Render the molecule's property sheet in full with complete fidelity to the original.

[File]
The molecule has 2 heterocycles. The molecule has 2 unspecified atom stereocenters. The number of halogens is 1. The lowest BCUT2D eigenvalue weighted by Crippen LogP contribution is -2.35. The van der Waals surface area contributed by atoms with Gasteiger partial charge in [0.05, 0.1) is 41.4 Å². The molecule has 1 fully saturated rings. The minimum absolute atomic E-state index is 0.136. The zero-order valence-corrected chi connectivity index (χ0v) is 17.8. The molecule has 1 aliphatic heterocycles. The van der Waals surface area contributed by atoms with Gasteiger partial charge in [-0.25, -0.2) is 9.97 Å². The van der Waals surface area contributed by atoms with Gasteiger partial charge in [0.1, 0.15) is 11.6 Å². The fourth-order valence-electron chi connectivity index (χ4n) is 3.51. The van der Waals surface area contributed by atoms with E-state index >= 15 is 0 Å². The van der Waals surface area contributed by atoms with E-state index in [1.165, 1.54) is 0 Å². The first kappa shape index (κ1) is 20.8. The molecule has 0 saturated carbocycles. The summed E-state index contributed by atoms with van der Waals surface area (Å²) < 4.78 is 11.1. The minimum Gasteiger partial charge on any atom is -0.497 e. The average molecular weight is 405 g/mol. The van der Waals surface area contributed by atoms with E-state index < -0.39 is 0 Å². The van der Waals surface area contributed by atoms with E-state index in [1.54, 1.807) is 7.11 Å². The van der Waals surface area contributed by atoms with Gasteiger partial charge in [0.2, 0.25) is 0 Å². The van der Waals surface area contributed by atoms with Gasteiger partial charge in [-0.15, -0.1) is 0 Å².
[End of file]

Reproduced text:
The molecule has 2 heterocycles. The molecule has 2 unspecified atom stereocenters. The number of halogens is 1. The lowest BCUT2D eigenvalue weighted by Crippen LogP contribution is -2.35. The van der Waals surface area contributed by atoms with Gasteiger partial charge in [0.05, 0.1) is 41.4 Å². The molecule has 1 fully saturated rings. The minimum absolute atomic E-state index is 0.136. The zero-order valence-corrected chi connectivity index (χ0v) is 17.8. The molecule has 1 aliphatic heterocycles. The van der Waals surface area contributed by atoms with Gasteiger partial charge in [-0.25, -0.2) is 9.97 Å². The van der Waals surface area contributed by atoms with Gasteiger partial charge in [0.1, 0.15) is 11.6 Å². The fourth-order valence-electron chi connectivity index (χ4n) is 3.51. The van der Waals surface area contributed by atoms with E-state index >= 15 is 0 Å². The van der Waals surface area contributed by atoms with E-state index in [1.165, 1.54) is 0 Å². The first kappa shape index (κ1) is 20.8. The molecule has 0 saturated carbocycles. The summed E-state index contributed by atoms with van der Waals surface area (Å²) < 4.78 is 11.1. The minimum Gasteiger partial charge on any atom is -0.497 e. The average molecular weight is 405 g/mol. The van der Waals surface area contributed by atoms with E-state index < -0.39 is 0 Å². The van der Waals surface area contributed by atoms with E-state index in [1.54, 1.807) is 7.11 Å². The van der Waals surface area contributed by atoms with Gasteiger partial charge in [0.2, 0.25) is 0 Å². The van der Waals surface area contributed by atoms with Gasteiger partial charge in [-0.15, -0.1) is 0 Å².